Tuesday, March 11, 2008

Healing is a Process

We hear healing is a process. It's logical, but what does it mean from a practical standpoint?

Since healing is a process, it takes time--more time than we would like. Way more time than we would like. It takes so long, that some people are skeptical that complete healing is even possible.

There is little else in life that can cause so much damage in the heart and soul. The repair work needs are extensive. If an abused soul were a car then an honest mechanic would have to turn in a very daunting parts and labor list. Every system can be affected by the abuser's sinful assaults.

It is common for people who have been abused to suffer problems for decades. "Malfunctions" originating from the pain of abuse can affect their:
  • beliefs about themselves
  • self-care
  • relationships at home
  • relationship with God
  • relationships at work
  • relationships with friends
  • physical health
  • emotional health
  • productivity
  • sexual identity
  • automatic self-protective behavior
So what are we to do? Are we victims forever? Are we beyond health and healing?

Not at all!

We just need to go to the correct physician, God our Father. Only God's power can untangle the problems. He is a capable doctor, the most capable doctor, who can heal the damage one step at a time in His perfect timing. He can see the entire picture of our soul and He knows when to apply balm, when to leave a band aid in place, when to do surgery, and when to order rest.

During the past decade of my life I have been amazed at God's ability to heal me. I was once ruled by fear, now fear is an infrequent visitor that I have the power to dismiss. Formerly, I slaved as a perfectionist, now I know that I please God and no longer pour big effort into trying to be perfect. I used to dwell in denial, numb in my mind and heart. Now I would rather face pain or conflict than return to feeling like a walking "dead woman." God is at work in me.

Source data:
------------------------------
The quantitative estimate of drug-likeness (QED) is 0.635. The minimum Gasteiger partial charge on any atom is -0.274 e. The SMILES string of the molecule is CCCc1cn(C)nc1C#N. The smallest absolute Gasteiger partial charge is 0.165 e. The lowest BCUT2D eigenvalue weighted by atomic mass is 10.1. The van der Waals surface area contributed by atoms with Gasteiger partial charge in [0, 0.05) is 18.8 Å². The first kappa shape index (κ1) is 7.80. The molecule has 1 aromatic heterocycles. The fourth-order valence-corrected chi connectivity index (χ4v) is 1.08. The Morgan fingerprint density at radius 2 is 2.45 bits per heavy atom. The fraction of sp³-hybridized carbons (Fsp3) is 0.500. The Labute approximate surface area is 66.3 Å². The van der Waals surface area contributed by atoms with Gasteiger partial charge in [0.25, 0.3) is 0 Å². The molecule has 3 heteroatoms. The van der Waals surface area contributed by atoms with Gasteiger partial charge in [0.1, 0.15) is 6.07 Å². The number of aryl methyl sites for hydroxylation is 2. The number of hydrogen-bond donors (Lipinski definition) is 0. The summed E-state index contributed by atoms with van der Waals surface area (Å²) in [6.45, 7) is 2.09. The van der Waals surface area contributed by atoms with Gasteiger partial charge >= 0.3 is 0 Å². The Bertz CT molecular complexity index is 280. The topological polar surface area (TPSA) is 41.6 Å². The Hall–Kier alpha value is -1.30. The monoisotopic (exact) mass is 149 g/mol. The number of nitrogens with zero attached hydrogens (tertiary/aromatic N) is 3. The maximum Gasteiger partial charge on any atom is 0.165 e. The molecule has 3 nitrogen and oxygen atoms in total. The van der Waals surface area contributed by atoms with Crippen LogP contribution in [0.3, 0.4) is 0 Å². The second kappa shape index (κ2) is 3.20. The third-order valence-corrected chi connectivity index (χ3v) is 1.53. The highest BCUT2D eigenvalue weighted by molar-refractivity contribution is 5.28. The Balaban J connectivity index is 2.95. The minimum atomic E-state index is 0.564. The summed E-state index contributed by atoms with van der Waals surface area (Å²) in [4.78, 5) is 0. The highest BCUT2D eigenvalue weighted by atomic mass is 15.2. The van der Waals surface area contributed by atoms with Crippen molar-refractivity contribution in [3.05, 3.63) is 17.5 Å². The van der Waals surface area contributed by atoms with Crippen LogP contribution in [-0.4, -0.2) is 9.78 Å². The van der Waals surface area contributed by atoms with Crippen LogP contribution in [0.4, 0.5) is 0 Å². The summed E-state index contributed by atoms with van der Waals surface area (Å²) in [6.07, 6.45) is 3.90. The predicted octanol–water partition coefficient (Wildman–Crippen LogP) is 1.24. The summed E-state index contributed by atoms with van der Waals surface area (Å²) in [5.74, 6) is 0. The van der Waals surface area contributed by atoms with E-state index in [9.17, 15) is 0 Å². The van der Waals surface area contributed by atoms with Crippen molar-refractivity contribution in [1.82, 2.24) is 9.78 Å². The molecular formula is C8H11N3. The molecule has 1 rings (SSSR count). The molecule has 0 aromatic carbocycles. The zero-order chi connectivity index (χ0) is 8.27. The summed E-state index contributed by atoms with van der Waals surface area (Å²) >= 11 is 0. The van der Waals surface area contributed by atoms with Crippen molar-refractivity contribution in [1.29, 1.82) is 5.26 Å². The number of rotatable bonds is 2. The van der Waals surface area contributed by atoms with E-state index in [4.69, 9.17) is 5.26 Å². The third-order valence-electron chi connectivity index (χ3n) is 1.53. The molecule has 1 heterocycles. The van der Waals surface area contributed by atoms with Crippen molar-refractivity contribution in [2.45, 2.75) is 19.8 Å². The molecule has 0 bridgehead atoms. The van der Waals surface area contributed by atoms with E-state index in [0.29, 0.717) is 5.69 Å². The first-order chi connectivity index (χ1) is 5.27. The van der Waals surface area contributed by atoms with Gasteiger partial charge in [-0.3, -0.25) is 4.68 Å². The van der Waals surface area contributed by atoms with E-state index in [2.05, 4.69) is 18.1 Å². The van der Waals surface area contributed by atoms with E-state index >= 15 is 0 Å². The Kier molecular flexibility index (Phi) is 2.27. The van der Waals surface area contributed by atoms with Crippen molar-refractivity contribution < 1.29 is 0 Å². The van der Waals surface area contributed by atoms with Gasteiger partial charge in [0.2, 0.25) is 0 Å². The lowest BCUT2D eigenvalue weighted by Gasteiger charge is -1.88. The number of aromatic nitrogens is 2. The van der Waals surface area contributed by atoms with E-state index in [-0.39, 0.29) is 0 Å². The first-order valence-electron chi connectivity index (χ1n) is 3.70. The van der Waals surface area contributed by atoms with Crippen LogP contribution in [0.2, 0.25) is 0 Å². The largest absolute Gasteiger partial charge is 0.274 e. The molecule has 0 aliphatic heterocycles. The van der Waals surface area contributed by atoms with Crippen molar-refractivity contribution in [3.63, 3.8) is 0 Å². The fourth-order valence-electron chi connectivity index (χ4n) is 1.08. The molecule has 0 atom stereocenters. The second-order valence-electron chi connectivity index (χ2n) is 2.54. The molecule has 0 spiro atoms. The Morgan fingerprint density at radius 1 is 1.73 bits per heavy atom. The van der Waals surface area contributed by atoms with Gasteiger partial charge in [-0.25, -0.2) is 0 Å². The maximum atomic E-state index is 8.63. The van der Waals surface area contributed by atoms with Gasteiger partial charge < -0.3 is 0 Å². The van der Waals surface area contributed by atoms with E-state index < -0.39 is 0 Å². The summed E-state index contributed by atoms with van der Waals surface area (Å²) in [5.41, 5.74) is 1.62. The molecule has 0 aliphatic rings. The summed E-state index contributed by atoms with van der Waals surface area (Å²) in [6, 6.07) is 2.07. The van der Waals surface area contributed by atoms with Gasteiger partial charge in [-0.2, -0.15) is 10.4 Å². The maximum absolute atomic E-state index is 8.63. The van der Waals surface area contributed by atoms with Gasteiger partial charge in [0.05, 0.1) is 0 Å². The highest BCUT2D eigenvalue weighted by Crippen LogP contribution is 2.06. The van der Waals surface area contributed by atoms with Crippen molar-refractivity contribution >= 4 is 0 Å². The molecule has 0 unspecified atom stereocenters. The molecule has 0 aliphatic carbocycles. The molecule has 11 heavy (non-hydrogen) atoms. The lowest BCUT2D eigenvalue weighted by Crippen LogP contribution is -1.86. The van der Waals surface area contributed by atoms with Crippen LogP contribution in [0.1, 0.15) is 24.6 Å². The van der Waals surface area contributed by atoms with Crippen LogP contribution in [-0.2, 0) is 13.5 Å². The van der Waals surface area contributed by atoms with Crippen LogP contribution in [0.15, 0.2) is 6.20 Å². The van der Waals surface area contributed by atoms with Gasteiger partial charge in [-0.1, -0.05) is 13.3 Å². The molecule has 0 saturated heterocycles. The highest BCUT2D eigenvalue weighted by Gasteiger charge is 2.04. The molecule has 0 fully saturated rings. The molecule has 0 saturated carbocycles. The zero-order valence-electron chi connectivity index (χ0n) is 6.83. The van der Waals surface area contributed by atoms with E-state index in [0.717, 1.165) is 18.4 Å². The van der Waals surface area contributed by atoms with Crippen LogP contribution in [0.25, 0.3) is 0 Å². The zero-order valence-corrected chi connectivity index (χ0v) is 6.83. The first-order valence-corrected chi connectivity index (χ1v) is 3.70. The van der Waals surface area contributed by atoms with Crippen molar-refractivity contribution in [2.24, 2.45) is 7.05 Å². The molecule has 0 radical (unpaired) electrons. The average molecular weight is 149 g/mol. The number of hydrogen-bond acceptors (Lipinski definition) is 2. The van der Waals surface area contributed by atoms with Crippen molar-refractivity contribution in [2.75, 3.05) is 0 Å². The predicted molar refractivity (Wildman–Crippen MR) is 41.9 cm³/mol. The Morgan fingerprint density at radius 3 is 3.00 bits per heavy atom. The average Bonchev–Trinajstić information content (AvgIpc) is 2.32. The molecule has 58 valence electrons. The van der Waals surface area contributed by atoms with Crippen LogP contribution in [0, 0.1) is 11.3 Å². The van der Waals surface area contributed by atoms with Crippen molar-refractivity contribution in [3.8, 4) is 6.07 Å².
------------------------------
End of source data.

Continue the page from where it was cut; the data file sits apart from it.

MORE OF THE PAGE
His healing is effective and liberating. Ask for His healing, then watch to see the changes as wounds heal and new strength grows!


Anonymous said...

Why does it take us so long to turn our troubles over to God? One would think, especially after being taught in a Christian home that prayer has the power to heal, I would have buried myself in prayer. I did not. I hid from my dishonor.
The answer might have been denial; a simple denial of the truth that I was being abused in my marriage and I did not want others to know it, kept me from God.
Then one day in answer to my fervent prayers, came a simple truth...."If you prayed as much as you worry, you would have no more worries." It was as if God had lifted an immense burden off of my chest.
From that day on, I began to heal, to go to God in prayer and get the help I needed. You can too!

Tanya T. Warrington said...

Thank you for your comment, Timothy. You are right on the mark! Most of us don't turn immediately to God for help with abuse--even if we spend much time in praying about other topics.

When I was married to an abuser for over a decade, I prayed primarily that God would make me a better, more pleasing spouse. I didn't name any of the abuse and I didn't ask God to rescue me or to heal the gaping wounds in my heart.

Once I finally told God that I was helpless to save my marriage and I needed whatever help God was willing to give me--healing began. God's first action was to assure me that He was with me through it all, and that He wept with me. And then he led me step by step out of abuse and into new blessings.

God's help is only a prayer away!

Recommended Books

  • 10 Lifesaving Principles for Women in Difficult Marriages by Karla Downing
  • A Way of Hope by Leslie J. Barner
  • Angry Men and the Women Who Love Them by Paul Hegstrom
  • Battered But Not Broken by Patricia Riddle Gaddis
  • Boundaries by Dr. Henry Cloud and Dr. John Townsend
  • Bradshaw on the Family by John Bradshaw
  • Caring Enough to Forgive/Not Forgive by David Augsburger
  • Codependent No More by Melody Beattie
  • Healing the Wounded Heart by Dr. Dan B. Allendar
  • Keeping the Faith: Questions and Answers for the Abused Woman by Marie M. Fortune
  • Perfect Daughters by Robert J. Ackerman, Ph.D.
  • Recovery: A Guide for Adult Children of Alcoholics by Herbert L. Gravitz and Julie D. Bowden
  • Safe People by Dr Henry Cloud and Dr. John Townsend
  • Slay Your Own Dragons by Nancy Good
  • The Cinderella Syndrome by Lee Ezell
  • The Dance of Anger by Harriet Goldhor Lerner, Ph.D.
  • The Search for Significance by Robert S. McGee
  • Turning Fear to Hope by Holly Wagner Green
  • When Violence Comes Home: Help for Victims of Spouse Abuse by Tim Jackson and Jeff Olson
  • Why Does He Do That? by Lundy Bancroft